I liked very much this landscape because of the beauty of its towns and of the scenery. It's worth to be visited if you are in Liguria (it's hard to get there and the best way to do it is by train and the centres are closed to the traffic) and justifies the inscription, even if maybe it can be extended to the coastal zone as far as the promontory of Portofino and inscribed also under natural criteria.
Photo: Manarola - View to the centre and the vineyards from the castle
| Date posted: January 2006|
|Ann Reeves (USA):|
We had tickets to fly to Italy from California, September 12, 2001. The 9/11 disaster changed all that. My mother, brother, and daughter had planned to go, and when a week later we were able to fly out, my mother had decided not to.
So it was with great excitement, and some fear, that the three of us left for Venice. We almost immediately boarded the train after reaching Venice, and headed west to our first destination, Monterosso on the Cinque Terre.
We were dragging after 19 hours of travel when we arrived and found our hotel. Because all of our reservations had to be changed, there was some confusion but everyone was very gracious and we were able to get a room. Everyone was very sympathetic because of the 9/11 bombing. We only stayed there 2 nights, because of a proposed train strike we decided to leave a day early to reach Florence our next destination. If I only had one place to return to in Italy it would be the Cinque Terre. We took the boat tour of
the other 4 villages. Marvelous, quaint,romantic and timeless. The food is indeed fabulous! The pesto the best I had anywhere in Italy. One place we ordered focaccia which was sold by weight. It was heavenly. And the local wine was mighty fine. But I don't know how those Italians can drink that Limone! After everything that was going on
in the US, the uncertainty, staying in Monterosso was the perfect balm, so soothing and peaceful. The historic ambience is amazing. I didn't realize it was a World Heritage Site at the time but having been to others around the world now can certainly attest to its qualifications.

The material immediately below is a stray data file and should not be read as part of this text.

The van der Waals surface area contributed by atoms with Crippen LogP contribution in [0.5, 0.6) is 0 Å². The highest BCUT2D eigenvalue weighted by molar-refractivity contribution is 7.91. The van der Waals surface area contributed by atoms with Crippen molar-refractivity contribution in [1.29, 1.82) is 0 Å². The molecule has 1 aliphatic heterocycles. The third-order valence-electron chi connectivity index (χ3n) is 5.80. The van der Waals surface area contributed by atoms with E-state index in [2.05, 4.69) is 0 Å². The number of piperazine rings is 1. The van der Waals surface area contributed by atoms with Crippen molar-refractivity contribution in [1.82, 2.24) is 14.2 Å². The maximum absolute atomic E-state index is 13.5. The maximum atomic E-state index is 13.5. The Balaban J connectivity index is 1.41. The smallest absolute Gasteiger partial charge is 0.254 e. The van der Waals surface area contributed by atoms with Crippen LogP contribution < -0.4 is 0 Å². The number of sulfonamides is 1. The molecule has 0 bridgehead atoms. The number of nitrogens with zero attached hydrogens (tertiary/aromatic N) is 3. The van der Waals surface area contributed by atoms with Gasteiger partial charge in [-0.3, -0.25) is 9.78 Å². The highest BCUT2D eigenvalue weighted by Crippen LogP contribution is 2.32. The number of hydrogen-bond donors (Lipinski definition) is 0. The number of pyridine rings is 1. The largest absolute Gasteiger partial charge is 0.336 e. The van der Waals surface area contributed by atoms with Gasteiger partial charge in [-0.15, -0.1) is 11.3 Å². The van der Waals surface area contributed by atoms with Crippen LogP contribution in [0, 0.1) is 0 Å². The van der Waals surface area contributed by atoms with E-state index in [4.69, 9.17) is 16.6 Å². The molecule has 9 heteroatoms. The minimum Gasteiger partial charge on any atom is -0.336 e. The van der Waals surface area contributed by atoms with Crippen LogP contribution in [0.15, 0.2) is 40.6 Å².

|Marie Ohanesian-Nardin (Italy):|
I've just returned from the Cinque Terre. We stayed in a lovely small (10 Rooms) hotel Luna di Marzo, in the ancient town of Volastra, just above Manarola. What a view, from our room we could see Manarola, Corniglia and in the distance Monterosso al Mare. The hospitality shown us was wonderful! We fell asleep and awoke to the sound of waves, birds chirping and the coolness of the fruit orchards that surround this heavenly spot. We travelled to and from Manarola on the local mini-bus, 5minute ride, walked the very easy "Via del Amore" to Riomaggiore,then took the train and lunched in Vernazza, then onto Monterosso al Mare for a two hour pause on the beach and a dip in the cristal blue waters. We returned to Manarola by boat (25 minutes)to experience the 5 Terre from every point of view. It's spectacular from every angle. Surprisingly for the end of July we didn't find suffocating crowds. The organization for tourism is very good, and with great respect for the environment. We will return! By the way the fish, wine and pesto dishes are divine!